Something was starting to smell off since he kept rushing through his responses and I had to ask him to slow down several times when asked for his name and the ticket number with the exchange. The final flag for me was when I hovered my mouse over a link in his email and it was going to send me to a strange-looking destination. Uh-oh. “Hey Josh, I’m not going to click on that link as I’m not sure where you are directing me.”
<click> Josh hung up.
Phew. I almost gave away the keys to the castle. I have no idea how my phone number and email address was compromised via this exchange. I immediately changed my password just to be sure, and will likely change my email address associated with this account.
The Bottom Line
This type of scenario is evidently a very big problem with online exchanges; a wily scammer can talk their way into a back door into your account, lock you out, and then transfer funds before you can do anything. From what I have heard, no exchange will reach out to you with this type of information; we are used to this with banks. Instead, they will text or email you and then YOU have to call back into the exchange/broker to authorize a security action.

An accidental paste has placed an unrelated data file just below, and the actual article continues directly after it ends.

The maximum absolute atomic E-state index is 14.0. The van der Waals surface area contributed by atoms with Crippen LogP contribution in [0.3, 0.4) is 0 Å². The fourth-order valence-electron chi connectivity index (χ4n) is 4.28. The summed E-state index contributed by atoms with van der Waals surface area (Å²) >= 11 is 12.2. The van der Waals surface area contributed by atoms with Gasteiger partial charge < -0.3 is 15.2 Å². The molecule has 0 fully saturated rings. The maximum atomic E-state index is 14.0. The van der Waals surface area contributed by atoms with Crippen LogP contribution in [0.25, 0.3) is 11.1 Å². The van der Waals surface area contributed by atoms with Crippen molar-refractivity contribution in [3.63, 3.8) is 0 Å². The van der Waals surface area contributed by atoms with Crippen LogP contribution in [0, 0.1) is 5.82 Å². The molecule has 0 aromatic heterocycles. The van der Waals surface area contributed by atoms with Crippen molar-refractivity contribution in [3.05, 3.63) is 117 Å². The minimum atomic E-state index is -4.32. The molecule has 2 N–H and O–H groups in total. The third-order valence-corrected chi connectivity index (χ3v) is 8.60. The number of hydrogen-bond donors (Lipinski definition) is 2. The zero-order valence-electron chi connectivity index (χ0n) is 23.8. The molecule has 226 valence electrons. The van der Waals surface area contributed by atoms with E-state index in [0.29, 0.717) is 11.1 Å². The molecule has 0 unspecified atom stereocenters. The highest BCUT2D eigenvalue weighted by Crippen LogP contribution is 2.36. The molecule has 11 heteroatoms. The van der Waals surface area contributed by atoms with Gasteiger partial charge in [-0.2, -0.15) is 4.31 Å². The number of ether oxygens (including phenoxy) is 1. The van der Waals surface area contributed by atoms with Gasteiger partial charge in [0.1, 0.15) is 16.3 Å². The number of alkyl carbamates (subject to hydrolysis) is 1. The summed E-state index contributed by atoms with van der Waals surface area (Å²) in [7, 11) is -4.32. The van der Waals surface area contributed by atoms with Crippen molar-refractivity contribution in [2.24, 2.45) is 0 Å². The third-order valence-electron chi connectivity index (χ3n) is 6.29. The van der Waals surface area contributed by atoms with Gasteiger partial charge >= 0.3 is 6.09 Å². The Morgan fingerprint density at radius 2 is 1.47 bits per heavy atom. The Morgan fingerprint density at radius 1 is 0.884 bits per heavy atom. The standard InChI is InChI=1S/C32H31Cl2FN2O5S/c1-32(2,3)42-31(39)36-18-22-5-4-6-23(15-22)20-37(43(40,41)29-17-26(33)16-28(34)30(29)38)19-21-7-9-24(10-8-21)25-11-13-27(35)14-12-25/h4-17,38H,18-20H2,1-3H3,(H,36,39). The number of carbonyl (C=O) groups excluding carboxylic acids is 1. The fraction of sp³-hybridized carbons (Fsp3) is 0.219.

In your corner……..Doc Severson
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There’s a perception that a professional trader is someone who is constantly tossing contracts into the market, going long and short on the tip of a hat, trying to catch a move.
While some could be like that, I like the idea of trading like a sniper, waiting for the right moment to pull the trigger. In some ways, effective trading could be like musical composition. I believe that it was Mozart who said something to the effect of: “The music is not in the notes, but in the silence between.”
So then “trading” could be defined as: “Profitability is not in the trades, but in the pause between.”
Let’s show an example; in August and into Mid-September, we were quite busy with our non-directional trades since the market was in a low-volatility condition and nicely range-bound. But two problems started to emerge: